Sunday, 20 September 2015

Rant about the Cuddly Serbian Police

Does anyone remember, some weeks ago just before the current refugee crisis in Europe exploded, a news piece from a small German town, where a driver on a local bus, upon noticing that many of the passengers were foreigners, possibly refugees or asylum seekers, activated the bus loudspeaker and announced, in English, that all the passengers were welcome in Germany?

Such a simple gesture, yet it made international news.

I was personally moved and inspired by the gesture. It was the hallmark of much bigger things to come, the change that had been just hovering in the air. The change is not the sudden and dramatic increase in the number of asylum seekers, but us, as Europeans, determining who we are and what we stand for. I think we are at the crossroads of history.

I never thought I'd agree on an issue of immigration and asylum policy with Finland's new minister of justice, but when he tweeted on 4 September that there are two sides to the immigration discussion, the right one and the wrong one, I wholeheartedly agreed. Because I think the time has come to choose sides, and it is no longer a question of simply nodding one's head when someone else wishes the asylum seekers welcome. It is time for each of us, individually, to put our money where our mouth is. Our children and grandchildren will ask us down the line, what WE did, when the chips were down and Europeans were asked to reveal their true colours.

And so many people are doing this. I wrote in my last rant about my frustration with the hostility that people were showing, but that is receding to the background in my newsfeed, partially because the positive news are outnumbering the negative ones, partially because I am no longer interested in reading about meanness and cruelty. The haters are SOOO last month.

The news that are pouring in are overwhelming in attesting to the kindness of people. From a Serbian police officer cuddling a Syrian toddler to frustrated Austrians driving to the Hungarian border to offer a lift to the fleeing families. It is not only in pesky Iceland that individuals are coming forward in their thousands to offer to house asylum seekers, even the Finnish prime minister (at the instigation of his wife, naturally,) has promised his second home for this purpose. In many countries refugee organisations are not inundated only with arriving asylum seekers, but with offers to help from the local population.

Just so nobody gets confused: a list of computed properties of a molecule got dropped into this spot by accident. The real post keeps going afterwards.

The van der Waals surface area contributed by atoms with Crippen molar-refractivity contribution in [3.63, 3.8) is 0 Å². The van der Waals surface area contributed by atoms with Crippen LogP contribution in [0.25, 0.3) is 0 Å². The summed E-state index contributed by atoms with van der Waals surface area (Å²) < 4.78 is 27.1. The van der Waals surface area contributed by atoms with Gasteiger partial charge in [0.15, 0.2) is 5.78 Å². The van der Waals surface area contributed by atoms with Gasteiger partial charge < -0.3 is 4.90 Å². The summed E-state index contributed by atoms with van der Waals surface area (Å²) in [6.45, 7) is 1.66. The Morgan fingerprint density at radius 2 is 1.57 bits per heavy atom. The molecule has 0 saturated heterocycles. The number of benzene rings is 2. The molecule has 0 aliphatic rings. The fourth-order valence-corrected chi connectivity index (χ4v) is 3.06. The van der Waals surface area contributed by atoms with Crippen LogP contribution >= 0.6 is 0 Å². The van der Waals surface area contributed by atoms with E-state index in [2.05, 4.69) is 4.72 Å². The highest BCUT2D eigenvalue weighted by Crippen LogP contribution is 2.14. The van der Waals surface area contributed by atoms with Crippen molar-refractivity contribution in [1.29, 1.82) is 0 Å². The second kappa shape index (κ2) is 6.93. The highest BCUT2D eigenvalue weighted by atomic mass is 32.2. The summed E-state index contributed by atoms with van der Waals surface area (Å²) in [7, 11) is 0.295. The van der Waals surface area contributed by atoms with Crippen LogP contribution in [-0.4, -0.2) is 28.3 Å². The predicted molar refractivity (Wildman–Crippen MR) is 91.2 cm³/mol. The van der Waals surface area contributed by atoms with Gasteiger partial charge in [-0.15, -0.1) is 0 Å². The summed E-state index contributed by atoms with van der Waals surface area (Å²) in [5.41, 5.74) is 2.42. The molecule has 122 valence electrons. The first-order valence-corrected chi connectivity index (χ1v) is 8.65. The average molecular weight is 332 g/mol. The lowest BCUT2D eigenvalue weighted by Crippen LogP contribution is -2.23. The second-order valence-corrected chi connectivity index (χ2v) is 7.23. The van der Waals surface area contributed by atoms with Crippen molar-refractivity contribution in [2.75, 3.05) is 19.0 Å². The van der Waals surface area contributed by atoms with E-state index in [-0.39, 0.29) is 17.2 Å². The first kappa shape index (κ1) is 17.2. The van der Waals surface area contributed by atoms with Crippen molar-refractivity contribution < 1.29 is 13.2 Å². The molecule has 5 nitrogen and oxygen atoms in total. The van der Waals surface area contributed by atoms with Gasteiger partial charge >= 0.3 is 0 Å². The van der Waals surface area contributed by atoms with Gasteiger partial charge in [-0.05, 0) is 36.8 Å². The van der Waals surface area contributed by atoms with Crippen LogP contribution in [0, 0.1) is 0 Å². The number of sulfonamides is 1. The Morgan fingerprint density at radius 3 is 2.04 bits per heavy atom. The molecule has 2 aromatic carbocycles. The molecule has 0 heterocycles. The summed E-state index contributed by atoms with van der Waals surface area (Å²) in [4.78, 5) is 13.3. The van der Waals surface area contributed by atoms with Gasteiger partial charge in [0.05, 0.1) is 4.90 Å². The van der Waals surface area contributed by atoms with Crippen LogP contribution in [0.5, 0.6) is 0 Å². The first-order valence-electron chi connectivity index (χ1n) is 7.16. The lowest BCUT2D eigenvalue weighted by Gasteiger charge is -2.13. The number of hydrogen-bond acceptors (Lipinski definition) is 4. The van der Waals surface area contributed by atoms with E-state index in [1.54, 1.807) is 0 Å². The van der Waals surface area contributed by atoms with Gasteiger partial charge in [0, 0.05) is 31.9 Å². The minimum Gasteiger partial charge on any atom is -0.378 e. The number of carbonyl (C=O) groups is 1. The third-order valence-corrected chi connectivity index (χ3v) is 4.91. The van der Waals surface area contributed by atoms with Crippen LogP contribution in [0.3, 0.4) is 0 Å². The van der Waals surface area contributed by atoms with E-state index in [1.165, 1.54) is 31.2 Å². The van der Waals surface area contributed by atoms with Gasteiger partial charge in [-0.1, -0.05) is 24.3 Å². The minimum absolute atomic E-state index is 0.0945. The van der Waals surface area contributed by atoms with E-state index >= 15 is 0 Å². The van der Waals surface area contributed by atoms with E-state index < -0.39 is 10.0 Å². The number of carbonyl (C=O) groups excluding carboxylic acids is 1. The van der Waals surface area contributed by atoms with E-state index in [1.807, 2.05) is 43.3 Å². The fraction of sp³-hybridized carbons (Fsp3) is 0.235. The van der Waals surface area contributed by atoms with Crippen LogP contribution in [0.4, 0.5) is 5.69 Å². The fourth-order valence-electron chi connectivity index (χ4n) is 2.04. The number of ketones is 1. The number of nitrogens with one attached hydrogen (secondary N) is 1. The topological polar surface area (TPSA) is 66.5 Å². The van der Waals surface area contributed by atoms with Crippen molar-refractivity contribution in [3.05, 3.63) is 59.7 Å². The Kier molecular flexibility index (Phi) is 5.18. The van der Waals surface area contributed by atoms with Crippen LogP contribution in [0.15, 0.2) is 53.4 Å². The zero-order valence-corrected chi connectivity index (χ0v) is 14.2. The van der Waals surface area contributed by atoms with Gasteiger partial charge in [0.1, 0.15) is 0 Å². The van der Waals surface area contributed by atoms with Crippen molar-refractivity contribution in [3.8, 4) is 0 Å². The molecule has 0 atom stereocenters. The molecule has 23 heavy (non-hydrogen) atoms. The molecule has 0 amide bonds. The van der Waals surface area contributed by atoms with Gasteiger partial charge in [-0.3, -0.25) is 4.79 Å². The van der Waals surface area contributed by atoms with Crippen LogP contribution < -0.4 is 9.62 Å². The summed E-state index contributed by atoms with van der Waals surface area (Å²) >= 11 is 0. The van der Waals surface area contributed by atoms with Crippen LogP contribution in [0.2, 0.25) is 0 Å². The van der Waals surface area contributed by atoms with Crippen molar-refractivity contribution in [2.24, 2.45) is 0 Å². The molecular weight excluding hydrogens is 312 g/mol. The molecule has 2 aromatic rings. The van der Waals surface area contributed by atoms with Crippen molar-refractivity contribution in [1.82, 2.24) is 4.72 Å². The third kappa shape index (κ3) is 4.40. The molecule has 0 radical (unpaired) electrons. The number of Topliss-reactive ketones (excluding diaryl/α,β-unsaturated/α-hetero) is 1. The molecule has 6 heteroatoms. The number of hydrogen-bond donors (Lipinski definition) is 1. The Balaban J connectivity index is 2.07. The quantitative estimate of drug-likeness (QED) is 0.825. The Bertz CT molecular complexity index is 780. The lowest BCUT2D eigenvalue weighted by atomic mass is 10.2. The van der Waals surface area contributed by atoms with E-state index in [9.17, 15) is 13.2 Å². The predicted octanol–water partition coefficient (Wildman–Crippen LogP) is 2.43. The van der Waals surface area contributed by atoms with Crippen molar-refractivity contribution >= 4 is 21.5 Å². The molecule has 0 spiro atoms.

We are finally beginning to see the real power of the “civil society”. It is not some far away fancy concept for academic study and policy wonks to talk about on current affairs programs on TV. It is us.

Other inspiring examples, from your own experience or what you have seen in the media, welcome in the comments! I will come back to Switzerland and our own efforts in my next post.

Sunday, 6 September 2015

Rant about my Grandma's Suitcase

I never got to know my paternal grandmother, as she passed away before I was born.  I know little about her childhood, but I know she was pretty (one of the few surviving pictures is of her as a teenager, as she is crowned the “Miss” of her village) and that she was very talented and smart, but was prevented from getting a schooling by her father, who had views on “people getting ideas above their station”.  She left home young, to become a waitress in Viipuri (Vyborg), the nearest town.  I also know she grew up to be an open, lively, positive and sociable woman, in an apparent refusal to let her experiences shape her life. 

Viipuri is these days called Выборг.  It is a small town in Western Russia.  My grandma left it first sometime in 1940, either as the Winter War was raging around her, or as a result of the 1940 Moscow Peace Treaty, in which Karelia, the district in which she had been born and lived her whole life, was ceded to the Soviet Union.  She returned during the Continuation War, as the Finnish troops regained the territory.  She left in a hurry again, with only what she could fit in a suitcase, as the Soviet troops were advancing towards the end of the war.  This time she settled, for good, in Central Finland, which is where she met my grandfather.

This is my personal family background, but I doubt it is very rare.  Just among Finns my grandma's  experience, as traumatising and dramatic as it was, was not unusual.  Karelians evacuated into the (rest of) Finland numbered close to 500,000, which is about 12% of the population at the time.  Yet they were all settled and integrated.  People took them in and gave from what little they had in the harsh years following the war to those that had lost everything.  Other Finns moved in the opposite direction during the war: 70,000 children were evacuated to Sweden where they were received, cared for and kept safe.

Most European countries went through something similar in the 1940s, many of you will have grandparents or great-grandparents who were displaced or evacuated at some stage, or who had to, in some other way, seek and rely on help from others.

The evacuees from Karelia are hardly different from those fleeing the war in Syria and Iraq.  National policies in European states are what they are, but I am baffled by the lack of empathy, or indifference, or even open hostility, that so many individuals are demonstrating.  Have they forgotten their own family stories? 

I am very grateful for the fact that my grandma was helped on her journey and as she settled into a new life in Jyväskylä.  Here I am, partially as a result, having had all the chances in the world that she did not have.  It is my duty to help, in turn, those now fleeing their homes due to a brutal war that is not their making.